Why is a Customs Bond Required?
Why is a bond required to import goods? A party that imports merchandise into the US or transports imported goods through the US must provide a customs bond to US Customs and Border Protection (CBP) to guarantee their financial responsibility. The bond protects the US government in the event the importer is unable to fulfill their obligation to pay duties, taxes and any monetary penalties assessed while the goods are in Customs custody and/or following the release of the goods.
As a benefit, a continuous bond may allow importers’ shipments to be cleared through Customs with greater ease.
Similar to an insurance policy, if the importer fails to meet their financial obligation to the government, the surety that underwrites the bond is required to pay the amount owed to the government on behalf of the importer.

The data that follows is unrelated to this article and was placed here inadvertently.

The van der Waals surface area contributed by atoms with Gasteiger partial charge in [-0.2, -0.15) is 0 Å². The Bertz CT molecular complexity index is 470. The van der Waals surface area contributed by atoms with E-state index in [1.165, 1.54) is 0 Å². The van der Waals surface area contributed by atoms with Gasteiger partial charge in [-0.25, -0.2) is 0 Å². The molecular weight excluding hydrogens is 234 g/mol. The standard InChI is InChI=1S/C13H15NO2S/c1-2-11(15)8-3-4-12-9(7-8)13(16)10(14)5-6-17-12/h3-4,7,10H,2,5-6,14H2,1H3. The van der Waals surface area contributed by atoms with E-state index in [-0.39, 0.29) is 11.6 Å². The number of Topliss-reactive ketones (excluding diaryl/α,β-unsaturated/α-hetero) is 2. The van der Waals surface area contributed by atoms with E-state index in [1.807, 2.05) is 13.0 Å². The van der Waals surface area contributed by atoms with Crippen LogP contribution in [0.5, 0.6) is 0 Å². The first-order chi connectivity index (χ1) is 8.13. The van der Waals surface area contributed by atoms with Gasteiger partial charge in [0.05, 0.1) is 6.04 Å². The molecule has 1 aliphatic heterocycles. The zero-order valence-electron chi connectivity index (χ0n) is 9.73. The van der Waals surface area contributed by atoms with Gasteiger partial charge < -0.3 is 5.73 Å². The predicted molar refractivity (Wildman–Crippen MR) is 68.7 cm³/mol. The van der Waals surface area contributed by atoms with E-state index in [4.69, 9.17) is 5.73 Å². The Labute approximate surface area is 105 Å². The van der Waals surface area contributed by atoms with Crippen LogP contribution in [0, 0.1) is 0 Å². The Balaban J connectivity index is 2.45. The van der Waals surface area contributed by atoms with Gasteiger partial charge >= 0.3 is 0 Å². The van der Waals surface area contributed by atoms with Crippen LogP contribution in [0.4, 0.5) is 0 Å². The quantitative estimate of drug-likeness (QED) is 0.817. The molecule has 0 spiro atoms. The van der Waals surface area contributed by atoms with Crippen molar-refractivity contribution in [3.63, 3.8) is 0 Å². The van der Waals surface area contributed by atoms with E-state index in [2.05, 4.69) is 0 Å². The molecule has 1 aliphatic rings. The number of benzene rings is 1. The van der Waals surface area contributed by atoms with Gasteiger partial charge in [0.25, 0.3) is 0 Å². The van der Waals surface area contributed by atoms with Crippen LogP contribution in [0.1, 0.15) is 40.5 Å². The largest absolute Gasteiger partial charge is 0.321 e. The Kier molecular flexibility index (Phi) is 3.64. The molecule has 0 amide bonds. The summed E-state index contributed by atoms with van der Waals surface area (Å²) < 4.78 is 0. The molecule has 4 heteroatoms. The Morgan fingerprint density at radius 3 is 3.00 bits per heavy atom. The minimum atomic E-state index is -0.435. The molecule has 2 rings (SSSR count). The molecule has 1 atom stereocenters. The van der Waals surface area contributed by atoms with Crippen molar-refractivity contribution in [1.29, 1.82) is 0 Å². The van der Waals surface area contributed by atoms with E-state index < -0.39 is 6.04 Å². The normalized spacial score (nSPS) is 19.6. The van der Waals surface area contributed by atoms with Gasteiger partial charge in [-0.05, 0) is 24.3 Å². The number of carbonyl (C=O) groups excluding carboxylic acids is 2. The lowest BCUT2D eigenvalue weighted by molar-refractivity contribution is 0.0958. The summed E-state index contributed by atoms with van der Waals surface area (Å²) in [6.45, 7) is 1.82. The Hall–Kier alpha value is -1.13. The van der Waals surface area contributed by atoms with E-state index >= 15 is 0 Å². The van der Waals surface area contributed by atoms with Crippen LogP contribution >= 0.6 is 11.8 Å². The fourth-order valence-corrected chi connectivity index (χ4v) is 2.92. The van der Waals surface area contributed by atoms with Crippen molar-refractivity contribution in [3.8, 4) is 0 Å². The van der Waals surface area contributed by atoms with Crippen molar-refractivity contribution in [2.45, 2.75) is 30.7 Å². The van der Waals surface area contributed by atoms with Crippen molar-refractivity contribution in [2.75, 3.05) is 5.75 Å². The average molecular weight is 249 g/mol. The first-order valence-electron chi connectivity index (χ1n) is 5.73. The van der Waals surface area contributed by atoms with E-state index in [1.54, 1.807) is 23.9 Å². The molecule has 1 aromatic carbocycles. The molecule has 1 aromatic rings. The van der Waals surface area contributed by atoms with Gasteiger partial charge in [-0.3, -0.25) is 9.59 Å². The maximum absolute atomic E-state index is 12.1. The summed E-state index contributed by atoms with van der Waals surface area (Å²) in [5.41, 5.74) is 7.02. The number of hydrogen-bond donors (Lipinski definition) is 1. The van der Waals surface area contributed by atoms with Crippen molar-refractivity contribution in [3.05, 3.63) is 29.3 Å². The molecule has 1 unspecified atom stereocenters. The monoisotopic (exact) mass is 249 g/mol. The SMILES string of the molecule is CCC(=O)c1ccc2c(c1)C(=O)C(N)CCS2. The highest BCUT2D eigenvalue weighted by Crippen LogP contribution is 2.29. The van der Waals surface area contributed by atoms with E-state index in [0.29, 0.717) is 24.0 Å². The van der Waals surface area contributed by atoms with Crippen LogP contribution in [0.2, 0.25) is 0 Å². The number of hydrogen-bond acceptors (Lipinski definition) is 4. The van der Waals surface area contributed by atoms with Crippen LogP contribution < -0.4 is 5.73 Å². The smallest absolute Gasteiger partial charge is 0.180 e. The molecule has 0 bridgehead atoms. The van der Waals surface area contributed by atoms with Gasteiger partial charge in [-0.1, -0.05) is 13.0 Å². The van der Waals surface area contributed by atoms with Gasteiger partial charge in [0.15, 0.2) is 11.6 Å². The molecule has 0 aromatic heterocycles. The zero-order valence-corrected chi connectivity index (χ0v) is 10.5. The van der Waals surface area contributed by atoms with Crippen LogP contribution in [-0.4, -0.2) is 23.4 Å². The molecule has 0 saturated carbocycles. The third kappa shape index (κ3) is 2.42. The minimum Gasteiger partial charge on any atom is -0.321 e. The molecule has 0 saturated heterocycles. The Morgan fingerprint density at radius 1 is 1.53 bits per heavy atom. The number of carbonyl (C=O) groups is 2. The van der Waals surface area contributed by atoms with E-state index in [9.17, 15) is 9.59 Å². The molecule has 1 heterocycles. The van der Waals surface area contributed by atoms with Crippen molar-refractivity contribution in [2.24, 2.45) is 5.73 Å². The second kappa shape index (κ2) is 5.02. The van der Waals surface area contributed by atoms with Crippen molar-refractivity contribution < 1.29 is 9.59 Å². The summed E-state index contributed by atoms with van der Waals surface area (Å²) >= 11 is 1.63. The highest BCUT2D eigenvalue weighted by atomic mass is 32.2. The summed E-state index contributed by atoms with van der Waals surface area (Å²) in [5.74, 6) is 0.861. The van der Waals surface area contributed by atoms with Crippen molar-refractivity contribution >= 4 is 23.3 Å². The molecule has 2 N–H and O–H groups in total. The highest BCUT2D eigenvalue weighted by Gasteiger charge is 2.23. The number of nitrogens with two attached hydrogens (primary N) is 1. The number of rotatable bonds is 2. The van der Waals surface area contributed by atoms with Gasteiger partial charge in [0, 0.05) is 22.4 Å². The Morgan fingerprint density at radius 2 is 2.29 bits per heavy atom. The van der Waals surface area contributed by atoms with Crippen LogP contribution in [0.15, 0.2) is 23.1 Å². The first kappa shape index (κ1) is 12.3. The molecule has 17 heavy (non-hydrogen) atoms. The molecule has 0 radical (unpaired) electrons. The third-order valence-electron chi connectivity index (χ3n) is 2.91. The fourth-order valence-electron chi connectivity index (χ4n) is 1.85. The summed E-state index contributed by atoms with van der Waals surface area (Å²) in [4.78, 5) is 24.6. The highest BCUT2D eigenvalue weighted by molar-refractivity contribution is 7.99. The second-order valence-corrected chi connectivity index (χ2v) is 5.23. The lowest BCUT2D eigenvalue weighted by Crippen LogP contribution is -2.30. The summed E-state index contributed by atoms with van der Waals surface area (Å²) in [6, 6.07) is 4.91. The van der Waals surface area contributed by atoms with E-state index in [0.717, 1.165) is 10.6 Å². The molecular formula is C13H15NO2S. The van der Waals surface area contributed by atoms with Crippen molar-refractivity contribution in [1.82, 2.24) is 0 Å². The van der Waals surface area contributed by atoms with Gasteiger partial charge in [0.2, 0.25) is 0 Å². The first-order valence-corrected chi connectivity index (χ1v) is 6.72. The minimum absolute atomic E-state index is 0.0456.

Two Types of Customs Bonds
The amount of a bond depends on the type of goods involved in the shipment. Typically, for single entry bonds, the bond must be equal to the Customs entered value of the goods plus the estimated duties. In some cases, a bond is required to be much higher than the entered value, such as if the goods are subject to an anti-dumping duty (ADD) or countervailing duty (CVD), if the goods are subject to Participating Government agencies (PGAs), or certain entry transaction also require a different bond.
The two types of Customs bonds available are Single Entry Bonds and Continuous Bonds:
- Single Entry Bonds (SEB) cover a single import transaction at one port of entry. This option is ideal for companies that typically have less than 4 imports into the US per year and the goods have a low value. For each shipment, a new SEB would have to be purchased.
- Continuous Bonds (CEB) cover all of an importer’s shipments, at all US ports of entry, for a complete year. This option is ideal for large volume shippers or for shipments of high value.
To get your Customs Bond setup quickly, contact our customer service team today at:
email@example.com or 800-832-1207.